Pictured at right with a Norwegian trunk and a music book from the late 1800s, is Luther College sophomore, Caroline Handley, who recently spent J-Term as an archivist for Aase Haugen Senior Services (AHSS). AHSS is asking the community to share information about the history of Aase Haugen and/or Aase Haugen Homes, with any artifacts that may be donated or photographed. “Our rich history is fascinating,” says AHSS Executive Director Jeffrey Schmidt. “As we plan for the future and building a new facility in Decorah, we are being very thoughtful to catalog our history for posterity, and Caroline provided a great start to organizing our collection.” (Submitted photo)
Pictured at right with a Norwegian trunk and a music book from the late 1800s, is Luther College sophomore, Caroline Handley, who recently spent J-Term as an archivist for Aase Haugen Senior Services (AHSS). AHSS is asking the community to share information about the history of Aase Haugen and/or Aase Haugen Homes, with any artifacts that may be donated or photographed. “Our rich history is fascinating,” says AHSS Executive Director Jeffrey Schmidt. “As we plan for the future and building a new facility in Decorah, we are being very thoughtful to catalog our history for posterity, and Caroline provided a great start to organizing our collection.” (Submitted photo)
The archives of Aase Haugen Senior Services (AHSS) have been gathered into a room that is overflowing with memories.

“We are dedicated to preserving the rich history of Aase Haugen,” says Executive Director Jeffrey Schmidt. “We have gathered more than 103 years of history into one room, and with the help of Luther College J-Term student, Caroline Handley, we’ve begun the important process of curating the lives of many people who have either lived or worked at Aase Haugen Homes, or supported the development and growth of senior services in our community.”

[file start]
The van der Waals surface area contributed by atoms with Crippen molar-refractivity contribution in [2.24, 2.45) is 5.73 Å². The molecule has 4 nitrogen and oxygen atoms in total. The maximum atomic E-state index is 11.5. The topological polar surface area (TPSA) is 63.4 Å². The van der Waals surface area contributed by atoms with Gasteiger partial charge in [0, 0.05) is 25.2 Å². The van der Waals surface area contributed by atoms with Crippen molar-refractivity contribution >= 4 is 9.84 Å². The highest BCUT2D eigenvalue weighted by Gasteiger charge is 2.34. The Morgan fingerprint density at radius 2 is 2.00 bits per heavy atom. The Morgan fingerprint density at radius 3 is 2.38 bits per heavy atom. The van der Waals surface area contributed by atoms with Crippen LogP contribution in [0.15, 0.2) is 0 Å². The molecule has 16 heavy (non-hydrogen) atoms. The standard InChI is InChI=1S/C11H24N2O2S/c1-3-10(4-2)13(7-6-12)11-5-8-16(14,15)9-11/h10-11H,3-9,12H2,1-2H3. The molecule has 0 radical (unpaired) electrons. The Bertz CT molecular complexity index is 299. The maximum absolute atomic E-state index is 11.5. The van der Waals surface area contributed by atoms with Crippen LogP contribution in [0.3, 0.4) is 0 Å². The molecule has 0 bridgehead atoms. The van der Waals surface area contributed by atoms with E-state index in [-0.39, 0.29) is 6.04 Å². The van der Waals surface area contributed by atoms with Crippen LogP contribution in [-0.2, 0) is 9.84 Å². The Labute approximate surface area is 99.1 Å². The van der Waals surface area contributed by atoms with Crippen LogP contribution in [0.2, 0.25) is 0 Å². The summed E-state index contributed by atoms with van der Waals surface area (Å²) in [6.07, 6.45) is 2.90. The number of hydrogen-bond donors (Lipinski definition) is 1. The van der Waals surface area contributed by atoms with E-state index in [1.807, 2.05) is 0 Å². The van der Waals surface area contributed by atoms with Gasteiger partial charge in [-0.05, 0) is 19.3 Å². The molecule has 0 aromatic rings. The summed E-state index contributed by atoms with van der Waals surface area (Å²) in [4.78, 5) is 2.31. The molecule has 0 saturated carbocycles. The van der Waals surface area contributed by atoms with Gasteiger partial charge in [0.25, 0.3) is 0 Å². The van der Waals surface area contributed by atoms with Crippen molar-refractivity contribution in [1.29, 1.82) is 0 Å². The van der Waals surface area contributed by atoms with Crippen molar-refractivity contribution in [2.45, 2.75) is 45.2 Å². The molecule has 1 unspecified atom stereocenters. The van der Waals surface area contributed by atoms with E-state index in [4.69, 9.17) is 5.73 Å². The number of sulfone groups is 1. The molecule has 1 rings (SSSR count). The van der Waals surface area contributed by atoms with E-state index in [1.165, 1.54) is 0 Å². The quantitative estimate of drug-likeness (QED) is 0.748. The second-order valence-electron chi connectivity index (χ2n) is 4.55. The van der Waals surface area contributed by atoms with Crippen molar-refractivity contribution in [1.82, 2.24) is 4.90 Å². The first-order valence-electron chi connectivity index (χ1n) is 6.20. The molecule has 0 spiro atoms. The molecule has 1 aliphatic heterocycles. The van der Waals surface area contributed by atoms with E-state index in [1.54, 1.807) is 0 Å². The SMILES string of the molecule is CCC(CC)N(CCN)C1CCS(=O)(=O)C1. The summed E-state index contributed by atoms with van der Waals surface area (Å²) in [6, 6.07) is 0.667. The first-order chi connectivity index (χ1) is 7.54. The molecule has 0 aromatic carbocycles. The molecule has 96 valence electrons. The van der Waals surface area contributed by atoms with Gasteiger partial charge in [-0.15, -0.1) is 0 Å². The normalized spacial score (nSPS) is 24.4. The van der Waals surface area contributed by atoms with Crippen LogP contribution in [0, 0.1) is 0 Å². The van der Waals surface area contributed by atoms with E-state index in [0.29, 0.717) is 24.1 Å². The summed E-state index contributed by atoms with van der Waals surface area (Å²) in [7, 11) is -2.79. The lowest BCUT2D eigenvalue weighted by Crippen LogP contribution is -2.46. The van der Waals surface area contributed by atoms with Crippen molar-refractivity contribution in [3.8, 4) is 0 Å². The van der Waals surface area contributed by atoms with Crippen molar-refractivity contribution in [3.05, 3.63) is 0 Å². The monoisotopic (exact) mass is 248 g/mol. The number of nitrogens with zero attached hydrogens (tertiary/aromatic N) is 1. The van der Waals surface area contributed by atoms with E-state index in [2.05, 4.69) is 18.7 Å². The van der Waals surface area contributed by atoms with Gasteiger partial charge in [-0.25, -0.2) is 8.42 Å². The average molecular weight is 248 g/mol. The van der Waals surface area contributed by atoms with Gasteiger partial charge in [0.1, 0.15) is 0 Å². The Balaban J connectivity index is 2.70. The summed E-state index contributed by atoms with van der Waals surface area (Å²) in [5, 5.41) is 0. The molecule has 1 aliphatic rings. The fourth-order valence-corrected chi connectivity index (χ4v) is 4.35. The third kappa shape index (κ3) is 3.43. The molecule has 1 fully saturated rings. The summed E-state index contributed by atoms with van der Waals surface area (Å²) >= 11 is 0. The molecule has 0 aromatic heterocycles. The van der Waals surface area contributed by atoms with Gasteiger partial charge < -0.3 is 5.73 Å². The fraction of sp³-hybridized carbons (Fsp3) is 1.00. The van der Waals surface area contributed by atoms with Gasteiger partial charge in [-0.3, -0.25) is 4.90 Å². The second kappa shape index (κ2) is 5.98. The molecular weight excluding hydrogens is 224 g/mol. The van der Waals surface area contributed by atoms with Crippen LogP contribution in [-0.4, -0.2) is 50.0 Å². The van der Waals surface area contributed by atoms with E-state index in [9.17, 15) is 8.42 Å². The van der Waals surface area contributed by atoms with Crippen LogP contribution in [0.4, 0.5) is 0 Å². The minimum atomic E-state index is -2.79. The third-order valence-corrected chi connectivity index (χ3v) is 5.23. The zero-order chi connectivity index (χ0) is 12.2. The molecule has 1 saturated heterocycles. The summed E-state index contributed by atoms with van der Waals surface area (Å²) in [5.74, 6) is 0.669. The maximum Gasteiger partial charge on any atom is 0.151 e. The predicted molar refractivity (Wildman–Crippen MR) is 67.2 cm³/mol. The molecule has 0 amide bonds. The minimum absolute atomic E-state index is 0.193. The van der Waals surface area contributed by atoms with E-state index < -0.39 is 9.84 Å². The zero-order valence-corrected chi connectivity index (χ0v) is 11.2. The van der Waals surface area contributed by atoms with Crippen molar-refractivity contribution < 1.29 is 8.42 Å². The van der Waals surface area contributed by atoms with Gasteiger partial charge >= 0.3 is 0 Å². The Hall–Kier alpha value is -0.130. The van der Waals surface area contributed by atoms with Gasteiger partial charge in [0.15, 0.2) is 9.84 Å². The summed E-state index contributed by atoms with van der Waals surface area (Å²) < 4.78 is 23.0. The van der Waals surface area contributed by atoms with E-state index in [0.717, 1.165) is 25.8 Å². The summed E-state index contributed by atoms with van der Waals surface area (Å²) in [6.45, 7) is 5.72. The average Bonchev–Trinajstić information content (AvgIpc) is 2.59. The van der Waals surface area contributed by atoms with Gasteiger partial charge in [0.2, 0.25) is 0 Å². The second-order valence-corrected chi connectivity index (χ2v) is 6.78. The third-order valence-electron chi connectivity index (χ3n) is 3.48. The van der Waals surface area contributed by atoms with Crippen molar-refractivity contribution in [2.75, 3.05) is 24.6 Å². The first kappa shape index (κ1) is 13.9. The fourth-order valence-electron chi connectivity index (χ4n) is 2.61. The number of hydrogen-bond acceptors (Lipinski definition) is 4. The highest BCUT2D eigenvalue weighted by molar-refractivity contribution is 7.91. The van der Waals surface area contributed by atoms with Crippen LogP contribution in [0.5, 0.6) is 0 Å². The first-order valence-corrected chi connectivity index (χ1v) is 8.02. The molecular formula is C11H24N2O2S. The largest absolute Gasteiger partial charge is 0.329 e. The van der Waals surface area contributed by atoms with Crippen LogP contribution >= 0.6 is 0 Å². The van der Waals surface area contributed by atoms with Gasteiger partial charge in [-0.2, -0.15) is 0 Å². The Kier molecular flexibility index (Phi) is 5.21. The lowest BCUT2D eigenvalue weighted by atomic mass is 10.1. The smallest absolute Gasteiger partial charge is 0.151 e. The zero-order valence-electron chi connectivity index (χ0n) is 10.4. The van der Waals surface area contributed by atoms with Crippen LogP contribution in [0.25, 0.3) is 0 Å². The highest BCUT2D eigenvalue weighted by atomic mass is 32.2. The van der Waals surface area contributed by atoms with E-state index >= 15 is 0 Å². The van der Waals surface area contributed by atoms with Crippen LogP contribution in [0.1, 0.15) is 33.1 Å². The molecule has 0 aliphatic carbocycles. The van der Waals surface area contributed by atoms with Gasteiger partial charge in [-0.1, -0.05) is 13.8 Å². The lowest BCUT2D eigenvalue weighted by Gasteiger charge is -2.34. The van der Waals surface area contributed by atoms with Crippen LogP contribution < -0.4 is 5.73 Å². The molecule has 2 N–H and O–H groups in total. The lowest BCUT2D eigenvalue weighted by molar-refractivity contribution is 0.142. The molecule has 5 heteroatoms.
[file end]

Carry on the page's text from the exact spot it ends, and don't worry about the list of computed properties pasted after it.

Aase Haugen immigrated from Norway in 1854 with her family. Her mother, Ingeborg, died shortly before they settled west of Decorah and became successful farmers. Aase would never marry and was the sole survivor of her family, having cared for her father, Bjorn, and siblings, Ragnild, Jorand, Gunbjørn and Gulbrand, until their death. At age 42, she was alone. In her mid-sixties, she was diagnosed with cancer and when she understood her illness to be terminal, she made her will. Aase realized her community needed a place people could live as they aged that provided the companionship of others. She died alone, Aug. 13, 1910, and left her entire estate to the Evangelical Lutheran Church to be used to build the first Aase Haugen Home for the Aged along the Haugendale train stop near Decorah.

“This internship really gave me a new appreciation for local history,” says Handley. “It is an amazing opportunity to work with items that had been hidden away and to be able to give people the opportunity to view them, learn more, and inspire an appreciation for this organization.”

“Today, we are embarking on another epic time for Aase Haugen Senior Services,” says Schmidt. “The usefulness of the current facility has long worn out, and we plan to build a new facility to meet the needs of our ever-changing senior population.” The new facility will include a historical area to display some the artifacts from Aase Haugen’s history and share stories.

“We are asking the public to contact us if they have items, photos and stories they would share or donate to add to our collection,” says Schmidt. “Even if the item isn’t something people would want to part with, we’d still like to learn the stories and photograph the items for posterity.”

To share items or information,, contact Tracy Essa at Aase Haugen Senior Services, 563-382-6521 or email to tracy.essa@aasehaugen.com.